Name not taken in the typographic world but copyrighted as a brand of other kind

bichoverde's picture

Hello everyone! I'm trying to come up with a good name for a typeface and in fact I was kinda set with one which I checked there was no released font using it. BUT, the name exists for an instant-coffee brand. I'm unsure if I can or cannot use this name in a typeface design. Trying to think about it using car names, I tend to think it's not allowed (like, releasing Prius sans, for example) but I couldn't find any precise info about this.

What do you think?

Gabriel

R.'s picture

I don’t know about possible legal restrictions, but I would advise against using a brand name that is already taken for your typeface, simply for reasons of practicality. When, as a potential customer, you search the internet for ‘Maiola’, ‘Gentium’ or ‘Grotext’, the typefaces come up as the first or one of the first results (at least for me on google.com). For ‘More’, ‘Scala’ or ‘Utopia’, that’s not the case. I’m not saying that the latter are bad typeface names (because you can always add ‘font’ to your query and get to what you want). I just think that it’s an added benefit if your typeface can have a name that’s both memorable, easy to pronounce in many languages and (relatively) unique. Before settling for something suboptimal, I would first try to explore if you can find a name that satisfies these requirements.

George Thomas's picture

Picking a name is hard, sometimes very hard. Pick an interesting and perhaps unusual word, then try variations on it as a possibility. Look at the typeface and think about it; does it bring an image to mind that would be useful in naming it, a word or words that kind of describe the feel of it? Sometimes it can take days or even weeks to come up with a name you are happy with.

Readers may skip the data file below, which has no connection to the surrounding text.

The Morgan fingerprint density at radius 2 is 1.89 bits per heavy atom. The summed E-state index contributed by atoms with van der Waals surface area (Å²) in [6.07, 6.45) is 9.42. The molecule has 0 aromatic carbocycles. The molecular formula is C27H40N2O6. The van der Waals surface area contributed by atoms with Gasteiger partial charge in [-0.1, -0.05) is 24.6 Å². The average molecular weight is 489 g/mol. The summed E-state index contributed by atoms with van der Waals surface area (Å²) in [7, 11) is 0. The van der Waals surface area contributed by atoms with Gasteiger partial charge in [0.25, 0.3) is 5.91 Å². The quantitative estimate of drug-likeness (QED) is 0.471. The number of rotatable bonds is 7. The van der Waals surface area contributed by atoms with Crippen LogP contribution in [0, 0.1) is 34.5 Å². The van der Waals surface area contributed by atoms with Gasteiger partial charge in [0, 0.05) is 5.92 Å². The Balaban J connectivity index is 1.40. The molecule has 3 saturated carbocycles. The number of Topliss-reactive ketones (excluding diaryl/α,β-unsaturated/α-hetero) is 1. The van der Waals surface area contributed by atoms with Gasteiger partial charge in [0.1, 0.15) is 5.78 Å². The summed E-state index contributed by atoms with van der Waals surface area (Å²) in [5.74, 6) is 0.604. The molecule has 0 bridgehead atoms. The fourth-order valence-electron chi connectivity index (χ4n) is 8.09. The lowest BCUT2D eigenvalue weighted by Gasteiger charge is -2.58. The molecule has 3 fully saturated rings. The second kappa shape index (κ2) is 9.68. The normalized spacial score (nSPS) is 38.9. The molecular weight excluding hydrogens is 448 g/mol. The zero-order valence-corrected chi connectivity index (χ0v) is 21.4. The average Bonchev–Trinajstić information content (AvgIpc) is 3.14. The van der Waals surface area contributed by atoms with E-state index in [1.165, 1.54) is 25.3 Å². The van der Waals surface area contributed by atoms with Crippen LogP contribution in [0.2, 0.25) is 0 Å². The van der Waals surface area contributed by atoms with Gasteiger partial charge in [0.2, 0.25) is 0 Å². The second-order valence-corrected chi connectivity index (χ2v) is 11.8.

Just try to make sure it doesn't mean something ridiculous or offensive in another language. It also doesn't help much if it sounds like a medication or medical condition. Avoid words that can be associated with historical figures or places that have a very bad reputation; Hitler Bold, for instance.

Your example of Prius is something to think about. Prius is a Latin word meaning "before". Since you are not building cars and offering them for sale to the public I believe that since it is a normal word you could use it as it is for fonts.

You could call it a name like "Impala", for instance, and General Motors wouldn't likely complain because an impala is also an animal. Whatever you call it, if it is or sounds like a known trademark then tack on a descriptor such as Regular to it to make it more unique.

Unless you are a large company with a lot of money the most trouble you would get into is receiving a letter from Toyota's law firm demanding that you stop using the name "Prius Regular" for your fonts. They will not appear in person at your door to put you in handcuffs.

All that being said, I am not a lawyer, merely someone like you who has to come up with good names to use. Also like you, I don't go out of my way to invite trouble. Just use common sense and you'll be fine.

riccard0's picture

What other have said. I would add that it also depends on the renown/obscurity of the brand in question (I would advise against calling a typeface “Nescafé”, for instance). Lastly, make sure the name looks good when typeset using your font! ;)

donshottype's picture

A common name like apple can co-exist as a Beatles record company and a Steve Jobs computer company. But for a name with strong established associations you might have problems. For example I would avoid a font name like Disney. The safest course is a neologism like the ones that flood corporate identities, such as Exxon -- create your own, don't use this one. Or do a compound that differentiates your product from an established coffee brand, like VerdeBlueMountain. Try to stand out and be memorable, like VerdeJavaJolt or Verdeccino -- a wordplay on cappuccino.
Don

bichoverde's picture

Guys, you posted some great answers, made good points and gave me a solid ground to work from. Thank you!

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